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Discussion Starter · #1 ·
Hey everyone, I'm trying to devise a way to build, well, a Death Star prop about 5 feet in diameter or so.

I've been doing some small scale tests with paper mache and such, but my core problem is how to create the armature/framework upon which it will be built?

My only condition is that I have to retain the ability to access the inside in order to have it backlit. I'm planning on drilling pinholes through surface to light from behind, ala Star Wars.

I've contemplated chicken wire on the outer surface, but I keep coming back to my core problem--how to concoct a sphere and/or curved ribs around a core frame. And what that frame looks like. I keep running into basic overengineering issues here.

Any ideas, suggestions are greatly welcomed! Thanks!
 

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Going bump in the night..
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I'd say a PVC frame would be great for this.
Electrical conduit PVC is pretty cheap ($1.50 or so for a 10 foot length).
Quick look at how much needed:
Diameter of your Death Star: 5 feet, so circumference is about 15 feet (really it's 15.7 feet, a touch over, but rounding down barely looses size).
So, 1 and half pieces of conduit per loop = $2.25 per loop, give or take.
6 vertical loops is $13.50
At least 1 loop horizontal to give stability, so add $2.25 for $15.75 for the PVC frame.
Then you can add chicken wire, cardboard, mache, monster mud, etc. on the outside.

Curving PVC is simple (time consuming, but simple) - draw your curve as a template, then use a heat gun on the PVC. Once it's softened, bend it to (roughly) match that curve. You'll have your hoops in no time.
Use duct tape to bind the joints, or bolts if you're really wanting to be certain.
 

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Typical Ghoul Next Door
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Large hula hoops? Maybe 3-4 of them. I have some from the dollar tree that are at least 3 foot rounds, but possibly 4 foot diameter... Cut and then tape together combine together with duct tape to create a stable frame, and then use cardboard strips (also attached with duct tape) to make thin support ribs and then maché over the entire structure. That's what I'd try anyway.
 

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aka Halloweenqueen
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We use cheap holiday inflatables. Buys large pumpkin or a Christmas ornament, etc. Take out the motor and lighting and fill with newspaper, styrofoam, etc. The material is very strong and weatherproof. You can use it again and again, if you want to modify your project. I often find them for free or cheap on Craigslist.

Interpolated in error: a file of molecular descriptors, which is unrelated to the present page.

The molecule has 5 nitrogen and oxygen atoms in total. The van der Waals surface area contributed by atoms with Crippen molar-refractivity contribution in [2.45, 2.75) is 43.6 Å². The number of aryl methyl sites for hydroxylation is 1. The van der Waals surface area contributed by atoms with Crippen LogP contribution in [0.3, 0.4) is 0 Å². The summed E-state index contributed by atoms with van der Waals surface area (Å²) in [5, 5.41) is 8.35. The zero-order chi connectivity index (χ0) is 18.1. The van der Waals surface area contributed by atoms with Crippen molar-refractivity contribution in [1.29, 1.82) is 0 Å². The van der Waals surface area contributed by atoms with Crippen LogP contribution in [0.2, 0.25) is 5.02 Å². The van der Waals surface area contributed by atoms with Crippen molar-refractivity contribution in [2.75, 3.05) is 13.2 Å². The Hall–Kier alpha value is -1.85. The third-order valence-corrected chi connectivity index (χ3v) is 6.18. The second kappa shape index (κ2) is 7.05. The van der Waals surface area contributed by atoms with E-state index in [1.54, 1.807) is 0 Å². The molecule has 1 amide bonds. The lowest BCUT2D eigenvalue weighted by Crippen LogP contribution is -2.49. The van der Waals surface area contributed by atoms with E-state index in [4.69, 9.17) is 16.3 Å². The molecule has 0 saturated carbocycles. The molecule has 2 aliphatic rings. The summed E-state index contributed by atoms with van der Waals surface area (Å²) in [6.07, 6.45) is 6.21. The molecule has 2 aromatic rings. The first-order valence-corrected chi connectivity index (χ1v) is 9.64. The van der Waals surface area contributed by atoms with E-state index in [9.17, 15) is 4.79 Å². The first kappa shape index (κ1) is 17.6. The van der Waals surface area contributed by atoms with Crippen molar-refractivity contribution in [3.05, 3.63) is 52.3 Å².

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Hmmmm.....zombies and pirates oh and mad scientists
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Now one idea and this just sprung up in my head, and idk about the overall dimensions...but why not use a exercise ball? Paint and use as is. Or use maybe chicken wire as the "skeleton" Idk just random ideas.
 

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Discussion Starter · #8 ·
Thanks everyone for the ideas.

I'm torn between two options:
1) I saw another Halloween fan did an Indiana Jones costume AND a boulder (chasing him, which was funny). They used a wire ladder frame to start, bent it into two circles and used that to create a basic frame for the sphere... paper mache and clay, chicken wire, etc from that.
2) Build two geodesic domes from cardboard or laminated plastic, fuse them together.

Either way, it's going to be a LOT of paper mache.

And a lot of work!
 

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Discussion Starter · #9 ·
OK, time for an update here. I wish I could have better news, but sadly my execution of this project was pretty lousy, truth be told. In order to give guidance to anyone else who wants to make a large sphere, here’s some good, bad and ugly thoughts below along with pictures. My intent was to build the Death Star and have a Star Wars themed front yard, complete with other props (that I ended up not getting around to at all). My plan was to have this Death Star backlit from inside, with pinholes cut out to allow light to shine from within, along with painting it and detailing it appropriately. That was FAR too ambitious.

GOOD
• My paper mache recipe was awesome and it made for a good use of the medium. I hadn’t used paper mache before this since probably grade school. I used Elmer’s liquid glue, liquid starch (drying/hardening agent), drywall compound, flour, water. Using half-sheets of newspaper, it was a messy but worthwhile endeavor.
• Layering: not only paper mache, but the paper clay, then another few layers of paper mache, then painting it with several coats (first gray, before I changed the plan), then white, then adding details, then some glow in the dark paint in places, finally a polyurethane coat made this thing hard as a rock! It really is pretty durable, barring that it doesn’t get knocked over, roll around thus stressing the wire frame and bowing it out. I'm going to secure it with a few guy wires to anchor it off.
• My wife’s patience with my commandeering the garage like I usually do each year around this time.

BAD
• Time: Good Lawd, did this thing take up WAY too much time, from original fabrication, to the many layers of mache and such. I admittedly got a very late start on the project, but had to call an audible once it became apparent that my sphere wasn’t, well, spherical. My personal travel schedule and time commitments on weekends didn’t help my efforts. I’ve got a Star Destroyer 8’ long model using foam all plotted out if anyone wants it, haha….
• Construction: I made the fatal mistake of using vent soffit strips as the outer perimeter of the globe. I assumed—incorrectly—that I’d be able to use thick gauge farm wire and, along with covering it in chicken wire—that I’d be able to shape it into a proper sphere, even knowing those plastic strips were too flexible and not rigid enough. Bad call. Major blunder. This doomed me, even with proper measurements of wire hoops to try to get a good round shape. To no avail.

UGLY